This is an operating railroad, not a model railroad. Jack set out to build a narrow gauge railroad with the rails set 7 1/2" apart. This is unlike the commonly found "live steam" track in that, the railroad uses 8 and 12 pound rail and switches, and does not form a loop. This railroad was built for hauling materials on the property and is operated more like a prototype.
Most of the equipment is built to 3 3/4" scale and patterned after the Maine Two Footers. This is 1/3 scale of the prototype. The locomotives, cabooses and coach are scale plus some extra height, to allow real scale people (like you and me) to be able to ride inside. The steam engines are all coal fired. All rolling stock has working hand brakes and these are used (needed) for various places we setout cars.
The railroad is built on 29 acres of mostly sandy, tree covered hills, in Michigan. Most of the railroad is on a grade with the mainline as steep as 5.2% and curves of 75-foot minimal radius where necessary. The branches have switchbacks with even steeper grades to change elevation rapidly. The track does not form a loop and the two end points of the main line are separated by 90 feet vertically. We have about 5400 feet of main line track down at this time and hope to have about 6000+ feet when it is complete. The main line is 12 lb. steel rail on 3 x 3 oak ties about 22"-24" long. Sidings and the beginning of most spurs is 8 lb. steel rail with the rest of the spur track laid with 2" C-channel to save on the rare 8 lb. rail.
The mainline has stations with sidings and may include one or more spurs for loading and unloading freight (See Map page). We have Timetable and Train Order (TT & TO) operating sessions a couple times a year where we run passenger trains and freight trains together to keep that heritage alive. All participants are expected to know and follow the railroad's operating rules!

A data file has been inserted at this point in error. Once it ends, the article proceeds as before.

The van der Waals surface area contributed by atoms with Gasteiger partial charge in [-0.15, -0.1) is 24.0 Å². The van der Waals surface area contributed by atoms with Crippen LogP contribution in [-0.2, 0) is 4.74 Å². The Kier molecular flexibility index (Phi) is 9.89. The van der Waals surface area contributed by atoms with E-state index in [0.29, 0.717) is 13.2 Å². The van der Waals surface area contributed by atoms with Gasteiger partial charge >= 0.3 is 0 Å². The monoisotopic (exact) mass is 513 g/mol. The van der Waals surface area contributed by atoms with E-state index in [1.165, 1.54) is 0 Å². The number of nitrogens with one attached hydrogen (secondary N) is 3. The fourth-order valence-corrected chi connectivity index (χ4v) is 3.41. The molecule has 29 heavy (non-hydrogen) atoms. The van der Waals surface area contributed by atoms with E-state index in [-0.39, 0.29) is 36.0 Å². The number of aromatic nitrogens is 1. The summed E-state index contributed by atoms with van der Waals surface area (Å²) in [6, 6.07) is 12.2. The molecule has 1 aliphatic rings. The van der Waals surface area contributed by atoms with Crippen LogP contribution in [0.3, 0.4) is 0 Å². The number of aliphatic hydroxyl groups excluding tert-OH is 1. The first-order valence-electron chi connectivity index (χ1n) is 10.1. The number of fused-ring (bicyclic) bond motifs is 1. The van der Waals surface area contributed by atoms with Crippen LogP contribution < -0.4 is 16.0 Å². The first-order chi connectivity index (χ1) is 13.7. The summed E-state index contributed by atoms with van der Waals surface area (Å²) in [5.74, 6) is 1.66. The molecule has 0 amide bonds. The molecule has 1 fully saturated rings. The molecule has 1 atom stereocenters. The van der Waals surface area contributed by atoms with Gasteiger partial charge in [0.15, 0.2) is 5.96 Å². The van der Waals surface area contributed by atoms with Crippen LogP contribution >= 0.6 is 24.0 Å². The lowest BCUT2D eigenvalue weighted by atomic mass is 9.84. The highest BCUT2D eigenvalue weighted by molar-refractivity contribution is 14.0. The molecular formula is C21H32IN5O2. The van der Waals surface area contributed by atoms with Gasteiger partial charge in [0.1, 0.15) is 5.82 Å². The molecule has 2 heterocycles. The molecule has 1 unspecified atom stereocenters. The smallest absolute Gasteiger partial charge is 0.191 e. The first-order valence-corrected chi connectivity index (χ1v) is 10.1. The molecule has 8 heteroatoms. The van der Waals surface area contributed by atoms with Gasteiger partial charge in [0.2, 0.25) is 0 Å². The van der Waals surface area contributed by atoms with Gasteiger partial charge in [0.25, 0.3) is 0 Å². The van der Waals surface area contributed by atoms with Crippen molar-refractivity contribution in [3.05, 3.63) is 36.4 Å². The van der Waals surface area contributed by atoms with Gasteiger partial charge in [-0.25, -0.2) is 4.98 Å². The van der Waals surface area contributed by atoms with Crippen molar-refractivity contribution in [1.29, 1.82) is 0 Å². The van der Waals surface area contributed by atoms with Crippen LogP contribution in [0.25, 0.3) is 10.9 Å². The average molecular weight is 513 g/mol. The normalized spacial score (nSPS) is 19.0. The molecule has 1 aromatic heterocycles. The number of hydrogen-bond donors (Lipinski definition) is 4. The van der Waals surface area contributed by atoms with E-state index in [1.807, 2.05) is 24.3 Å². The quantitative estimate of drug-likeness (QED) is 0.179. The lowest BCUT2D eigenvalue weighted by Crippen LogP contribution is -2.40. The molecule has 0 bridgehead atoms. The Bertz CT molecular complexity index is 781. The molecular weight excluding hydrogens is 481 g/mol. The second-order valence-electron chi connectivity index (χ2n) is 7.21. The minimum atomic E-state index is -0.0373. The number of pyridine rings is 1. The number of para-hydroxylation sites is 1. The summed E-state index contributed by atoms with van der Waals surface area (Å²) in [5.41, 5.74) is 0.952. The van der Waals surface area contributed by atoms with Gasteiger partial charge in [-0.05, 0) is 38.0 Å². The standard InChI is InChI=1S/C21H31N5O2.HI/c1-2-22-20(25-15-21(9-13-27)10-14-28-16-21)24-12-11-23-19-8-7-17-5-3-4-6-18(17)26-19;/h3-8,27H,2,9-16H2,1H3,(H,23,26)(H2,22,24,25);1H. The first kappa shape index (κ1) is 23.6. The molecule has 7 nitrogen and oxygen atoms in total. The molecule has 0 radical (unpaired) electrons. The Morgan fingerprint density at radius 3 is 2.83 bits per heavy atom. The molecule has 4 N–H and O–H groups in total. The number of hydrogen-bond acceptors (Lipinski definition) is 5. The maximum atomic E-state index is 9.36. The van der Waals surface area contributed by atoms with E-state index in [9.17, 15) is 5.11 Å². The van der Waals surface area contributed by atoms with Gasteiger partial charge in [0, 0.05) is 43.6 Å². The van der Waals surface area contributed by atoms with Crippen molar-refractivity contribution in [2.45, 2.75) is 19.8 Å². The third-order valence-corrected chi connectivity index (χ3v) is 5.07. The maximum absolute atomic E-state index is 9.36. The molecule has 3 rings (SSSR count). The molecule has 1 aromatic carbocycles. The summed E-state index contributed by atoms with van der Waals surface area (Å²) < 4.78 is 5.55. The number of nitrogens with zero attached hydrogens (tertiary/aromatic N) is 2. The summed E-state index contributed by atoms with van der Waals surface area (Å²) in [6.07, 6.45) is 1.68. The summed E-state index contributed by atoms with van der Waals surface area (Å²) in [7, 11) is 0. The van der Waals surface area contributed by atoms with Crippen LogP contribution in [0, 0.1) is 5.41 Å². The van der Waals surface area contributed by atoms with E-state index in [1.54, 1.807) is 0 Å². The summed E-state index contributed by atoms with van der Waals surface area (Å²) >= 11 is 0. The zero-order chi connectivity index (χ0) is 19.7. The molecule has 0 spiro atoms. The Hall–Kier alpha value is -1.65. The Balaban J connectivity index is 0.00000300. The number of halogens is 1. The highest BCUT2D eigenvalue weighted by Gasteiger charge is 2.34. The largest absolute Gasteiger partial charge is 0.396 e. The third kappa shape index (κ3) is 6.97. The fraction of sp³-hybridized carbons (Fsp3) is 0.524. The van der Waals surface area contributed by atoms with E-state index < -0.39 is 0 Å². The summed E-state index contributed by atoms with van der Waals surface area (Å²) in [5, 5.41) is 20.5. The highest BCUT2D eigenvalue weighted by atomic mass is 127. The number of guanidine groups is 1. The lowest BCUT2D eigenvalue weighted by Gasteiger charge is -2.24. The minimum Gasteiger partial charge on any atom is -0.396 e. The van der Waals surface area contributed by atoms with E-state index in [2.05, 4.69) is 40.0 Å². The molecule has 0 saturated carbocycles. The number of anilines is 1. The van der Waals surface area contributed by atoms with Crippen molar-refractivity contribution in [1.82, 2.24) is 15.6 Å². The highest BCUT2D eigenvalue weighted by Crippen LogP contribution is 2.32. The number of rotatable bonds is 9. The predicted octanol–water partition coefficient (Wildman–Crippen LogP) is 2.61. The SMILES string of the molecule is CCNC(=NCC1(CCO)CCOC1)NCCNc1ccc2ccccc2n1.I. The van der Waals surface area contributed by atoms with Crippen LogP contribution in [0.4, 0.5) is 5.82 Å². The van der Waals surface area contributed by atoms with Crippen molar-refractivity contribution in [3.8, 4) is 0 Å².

We use the railroad to haul wood from the forests to a mill site in Phelps to be cut and split for firewood, and then it is hauled to the woodshed or the roundhouse. We had a gravel pit at Jack's Pit where we got ballast and fill from that was hauled on the railroad to where needed. It has been closed and a new one opened on the CB&E branch. We haul stone to the front of our property to build a rock fence like you see in Maine. The winter is our busy season as we can run snow plow trains to keep the line open and then haul wood to the woodshed as it needs a supply of wood to keep the heat on. We also collect wood for the mill site and deliver it for future processing.
A turntable was placed in service in 2008 at Clear Lake. Grading is being worked on for the West end of the main line, where the station called Ridgeview, with a turntable, is planned. A large trestle stands in the way of completing to there. A small turntable has been placed at the end of the existing track to turn Bus #3 so it doesn't need to back all the way back to Phelps to turn. A nice improvement for the driver!
We have three branch lines. The first one built was to Woodshill off the main at Woodshill Jct. It provides access to the woodshed. This branch ends with the spur on a up slope for holding the cars while switching. The second completed branch was out of Kat Jct. and is called the CB&E (Calhoun, Barry & Eaton) branch. It has two switchbacks with steep grades over 7%, our gravel pit and loading areas for wood. It ends at Old George with a spur track on a down grade for switching around cars. Gravity and working hand brakes is our best friend when switching cars.
The third branch begins at Jack's Pit and is called the Bauerton branch. It extends through the middle of the property and gives access to the forested areas near the large trestle. The Bauerton branch has a grade above 7% and a switchback. So far, there is no spurs on it but maybe down the road it might get one or two. The engineer must keep careful control of his train on the grades on this railroad and its branch lines! It is easy to get going too fast and lose control if you aren't alert!
The Sandy Ridge & Clear Lake Railway is not a model railroad, and is not like the common ride-on, live steam tracks. This is a working railroad built to about 1/3 size the equipment ran on the Maine Two Foot gauge railroads. The trains are operated on schedule during days the railroad is run and they run year round, which can require snow plow extras in the Winter. The SR&CL was built and operates for a reason.